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  • A WEE BIT SNARKY

    Filed at 6:28 am under by dcobranchi

    The CS Monitor goes after home educators (particularly evangelicals) for “indoctrinating” our kids. I found this line hilarious:

    Homeschooling gives parents the opportunity to transmit values and political beliefs to their children to a degree that public schools generally cannot.

    What!? The public schools don’t transmit political beliefs? Then, where is all the political correctness coming from? Geez! The reason a lot of parents chose to homeschool was because the political and moral beliefs the schools were imparting were anathema to the parents.

    The rest of the article goes on to take a look at HSLDA and its impact on politics. It’s an interesting (if somewhat frustraing) read.

    4 Responses to “A WEE BIT SNARKY”


    Comment by
    Judy Aron
    March 23rd, 2004
    at 12:36 pm

    I penned this response to CS Monitor and emailed it to them via their website:

    Regarding your piece entitled, “Homeschoolers keep the faith”, may I please remind you that if anyone has a captive audience that is being “indoctrinated”, it is the public school system. The children attending public school are “indoctrinated” with liberal and progressive agendas every day. They are also graded based on their compliance with those ideologies.
    I would also like to remind the writer that not all homeschoolers subscribe to “Christian Evangelical” ideologies. Homeschooling families are diverse, and comprise every aspect of the political and cultural spectrum. What these families are teaching their children is that democracy works and that it is important to be involved in the political process. This is not something that is taught in a one semester course on Civics, it is lived every day in a homeschool family. I am willing to bet that homeschooling children are much more aware of their rights under the law as well as what is happening in government, than their public school counterparts, many of whom do not bother to register to vote when they become 18.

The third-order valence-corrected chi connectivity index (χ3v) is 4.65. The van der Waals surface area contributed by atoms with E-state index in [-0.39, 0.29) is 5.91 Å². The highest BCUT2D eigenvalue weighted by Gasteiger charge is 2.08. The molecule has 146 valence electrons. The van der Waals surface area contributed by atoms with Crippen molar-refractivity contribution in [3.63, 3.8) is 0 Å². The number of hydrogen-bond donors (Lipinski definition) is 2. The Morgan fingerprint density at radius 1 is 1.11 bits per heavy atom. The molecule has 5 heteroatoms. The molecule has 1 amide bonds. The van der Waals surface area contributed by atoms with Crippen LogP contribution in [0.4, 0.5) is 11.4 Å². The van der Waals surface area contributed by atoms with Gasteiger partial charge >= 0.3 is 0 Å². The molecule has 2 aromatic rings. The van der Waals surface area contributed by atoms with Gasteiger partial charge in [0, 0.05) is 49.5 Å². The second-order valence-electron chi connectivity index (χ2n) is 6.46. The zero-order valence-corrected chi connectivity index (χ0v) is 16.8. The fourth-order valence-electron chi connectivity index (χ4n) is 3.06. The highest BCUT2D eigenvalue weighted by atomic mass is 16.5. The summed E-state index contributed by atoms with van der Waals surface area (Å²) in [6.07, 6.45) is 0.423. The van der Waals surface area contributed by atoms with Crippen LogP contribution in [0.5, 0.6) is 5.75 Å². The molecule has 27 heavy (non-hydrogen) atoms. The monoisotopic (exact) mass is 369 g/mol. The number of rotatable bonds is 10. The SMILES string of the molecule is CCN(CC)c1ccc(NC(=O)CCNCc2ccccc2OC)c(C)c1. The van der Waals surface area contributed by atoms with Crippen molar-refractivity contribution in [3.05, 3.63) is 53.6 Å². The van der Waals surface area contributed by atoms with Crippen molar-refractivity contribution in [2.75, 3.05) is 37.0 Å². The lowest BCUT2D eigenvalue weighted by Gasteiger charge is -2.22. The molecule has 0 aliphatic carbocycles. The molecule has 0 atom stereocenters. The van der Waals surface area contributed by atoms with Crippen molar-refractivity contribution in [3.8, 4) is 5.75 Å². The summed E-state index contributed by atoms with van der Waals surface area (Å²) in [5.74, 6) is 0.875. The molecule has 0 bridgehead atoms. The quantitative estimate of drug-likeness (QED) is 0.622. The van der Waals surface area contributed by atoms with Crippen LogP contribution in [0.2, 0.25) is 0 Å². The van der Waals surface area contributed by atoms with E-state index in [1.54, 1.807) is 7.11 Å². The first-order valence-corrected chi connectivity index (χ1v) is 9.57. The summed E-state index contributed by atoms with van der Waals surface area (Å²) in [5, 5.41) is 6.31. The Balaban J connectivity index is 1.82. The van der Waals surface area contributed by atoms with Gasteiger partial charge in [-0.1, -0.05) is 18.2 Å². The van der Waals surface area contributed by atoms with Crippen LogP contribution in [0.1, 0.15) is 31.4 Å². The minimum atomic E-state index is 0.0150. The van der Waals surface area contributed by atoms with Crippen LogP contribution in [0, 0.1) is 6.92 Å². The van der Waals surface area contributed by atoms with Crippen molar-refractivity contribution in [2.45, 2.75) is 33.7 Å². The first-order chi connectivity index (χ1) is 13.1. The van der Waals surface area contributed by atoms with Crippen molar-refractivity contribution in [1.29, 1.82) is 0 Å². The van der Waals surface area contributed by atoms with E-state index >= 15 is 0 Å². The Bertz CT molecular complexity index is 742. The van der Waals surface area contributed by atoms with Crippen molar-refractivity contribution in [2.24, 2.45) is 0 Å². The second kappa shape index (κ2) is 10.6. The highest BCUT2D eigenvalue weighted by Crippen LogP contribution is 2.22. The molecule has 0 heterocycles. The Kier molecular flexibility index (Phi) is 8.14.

Comment by
    Skip Oliva
    March 23rd, 2004
    at 2:17 pm

    Another angle to this is the oft-heard position that we need to “take politics out of” something. I recently saw this argument in an op-ed column arguing for a ten-year term for the CIA director; by removing the president’s discretion to fire the director, it will “take the politics out of” the CIA. What this really means is that bureaucrats, not elected officials, will make decisions for people. That certainly holds for schools. Bureaucrats always view themselves as “non-political” and “non-ideological”.


    Comment by
    Laura
    March 23rd, 2004
    at 8:15 pm

    But Daryl, all you homeschool parents aren’t making your six-year-olds read “King & King”. It’s a real problem.


    Comment by
    Eric Holcombe
    March 24th, 2004
    at 2:34 pm

    “But critics are troubled by the idea of taking an organization – the HSLDA – that purports to support all homeschoolers and making it the feeder system for an evangelical Christian political network.”

    Uhhh…didn’t you just say…

    “Still, the public face of homeschooling is distinctly white, upper-middle-class, evangelical Christian.”

    You can’t label homeschoolers as distinctly evangelical Christian and then be surprised when they act like one.

    Where’s the love, the diversity, the open-mindedness, the tolerance?